James Jacobs wrote:
Please give the new rules a chance.
As I said, the Backgrounds look fun.But seriously, I might give the new CRB a chance if I stumble across a free copy of it and maybe the Dwarves feel even dwarfier as was promised, but I just have that feeling it still resembles the playtest version of it and that system just was not fun enough to consider changing from PF1 to a new system.
I'd prefer 1E conversions over D&D5E conversions.
I second that! (since PF1 is the game we're VERY invested (and proud) of, and it's the game we're going to be focusing on playing. It's the game we know, the game we love, and the game we want to spend most of our time supporting. at least when it comes to my gaming groups. other milages may vary)
neither.ideally, I'd prefer a PF1 version but since that ship has sailed, I'm kinda ambivalent to the question. SD would benefit from an update, storywise, but I'd have to convert that updated content back to PF1 anyway.
Maybe after PF2 bombed and Paizo returned to the 3.x ways
I don't think anyone believes this will be the best roleplaying game ever. personally I'm just glad that at the moment the game doesn't look as bad as it looked a week ago
Playtest rulebook pdf wrote:
We’re attempting bold strides in this new edition of the game, but it’s far from finalized. This is where you come in—this book is only a playtest of the final version of the game, which we’ll release in August 2019. Over the next few months, we hope you’ll help us refine the game to make it even better.
refine /rɪˈfʌɪn/ verb make minor changes so as to improve or clarify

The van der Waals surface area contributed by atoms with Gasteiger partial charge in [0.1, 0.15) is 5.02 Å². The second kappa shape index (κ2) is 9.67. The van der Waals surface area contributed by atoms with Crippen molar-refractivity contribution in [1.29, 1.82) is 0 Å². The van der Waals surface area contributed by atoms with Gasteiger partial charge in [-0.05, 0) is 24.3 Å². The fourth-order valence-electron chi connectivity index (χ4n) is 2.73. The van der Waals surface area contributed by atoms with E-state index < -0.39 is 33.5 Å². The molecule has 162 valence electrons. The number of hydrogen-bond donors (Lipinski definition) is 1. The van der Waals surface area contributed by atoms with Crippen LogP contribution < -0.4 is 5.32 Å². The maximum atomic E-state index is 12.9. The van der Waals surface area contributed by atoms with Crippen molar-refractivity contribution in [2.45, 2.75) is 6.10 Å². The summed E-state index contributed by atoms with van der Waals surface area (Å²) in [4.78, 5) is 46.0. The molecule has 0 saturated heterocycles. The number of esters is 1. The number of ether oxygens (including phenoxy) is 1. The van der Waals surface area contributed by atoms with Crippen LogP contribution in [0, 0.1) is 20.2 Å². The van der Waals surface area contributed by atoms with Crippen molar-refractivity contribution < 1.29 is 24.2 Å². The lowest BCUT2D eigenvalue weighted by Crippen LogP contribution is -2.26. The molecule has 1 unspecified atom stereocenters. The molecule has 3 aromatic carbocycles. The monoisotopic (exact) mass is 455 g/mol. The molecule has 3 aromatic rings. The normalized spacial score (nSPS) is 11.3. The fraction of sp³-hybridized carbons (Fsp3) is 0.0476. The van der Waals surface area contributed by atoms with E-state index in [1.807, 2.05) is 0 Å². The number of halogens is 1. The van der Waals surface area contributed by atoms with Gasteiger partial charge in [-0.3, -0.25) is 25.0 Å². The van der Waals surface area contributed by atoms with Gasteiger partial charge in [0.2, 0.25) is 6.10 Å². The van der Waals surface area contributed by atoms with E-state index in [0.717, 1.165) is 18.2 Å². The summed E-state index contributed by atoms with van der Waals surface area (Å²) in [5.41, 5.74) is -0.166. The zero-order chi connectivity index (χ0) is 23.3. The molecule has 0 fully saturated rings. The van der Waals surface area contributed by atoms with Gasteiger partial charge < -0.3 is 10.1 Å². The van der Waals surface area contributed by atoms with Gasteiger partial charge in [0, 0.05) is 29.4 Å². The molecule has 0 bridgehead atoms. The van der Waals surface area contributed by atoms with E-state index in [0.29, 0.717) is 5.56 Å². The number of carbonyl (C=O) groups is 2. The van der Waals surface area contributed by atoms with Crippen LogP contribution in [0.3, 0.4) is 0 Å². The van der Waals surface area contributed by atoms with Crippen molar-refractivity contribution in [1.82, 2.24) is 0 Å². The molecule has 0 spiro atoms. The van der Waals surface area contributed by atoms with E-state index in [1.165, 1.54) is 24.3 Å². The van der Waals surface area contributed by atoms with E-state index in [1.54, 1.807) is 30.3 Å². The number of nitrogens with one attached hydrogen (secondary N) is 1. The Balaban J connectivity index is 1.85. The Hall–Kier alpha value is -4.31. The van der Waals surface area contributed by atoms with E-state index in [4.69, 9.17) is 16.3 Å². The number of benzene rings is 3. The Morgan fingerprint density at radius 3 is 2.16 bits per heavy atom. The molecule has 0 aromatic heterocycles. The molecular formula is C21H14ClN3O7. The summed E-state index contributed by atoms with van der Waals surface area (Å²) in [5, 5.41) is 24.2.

if what they were trying to say was "well, major stuff can change of course!", REFINE was a very poor choice of words.
that said, I'm glad major changes happened. Now all I have to do is get that good news that the playtest wasn't at all was the final product will be to my group somehow, so that we might give PF2 another chance
Barnabas Eckleworth III wrote:
"Does a 17 hit?"
in any way faster?
And even those that are core races, depending on the story the GM wants to tell, might not always be playable. I can certainly see not allowing Goblin characters for reasons just like I would not allow Elves if I ever GM Second Darkness
Then why are the loudest and most toxic posters on this forum the ones that are complaining about the changes right now? the ones that made feedback during the playtest on these boards hell for everyone that disagreed with them; the very same people that whine in this very thread the loudest.
I know, but being a nice GM, that I usually am, if my bard wants to sing and the effect doesn't matter in that situation anyway, I let him sing. I'd probably rule it like "Well, you have used up 3 rounds of your performance in the last fight, so in case another fight begins, you will have x rounds left. in the meantime you continue singing with no effect but the effect will start immediatly with a new encounter."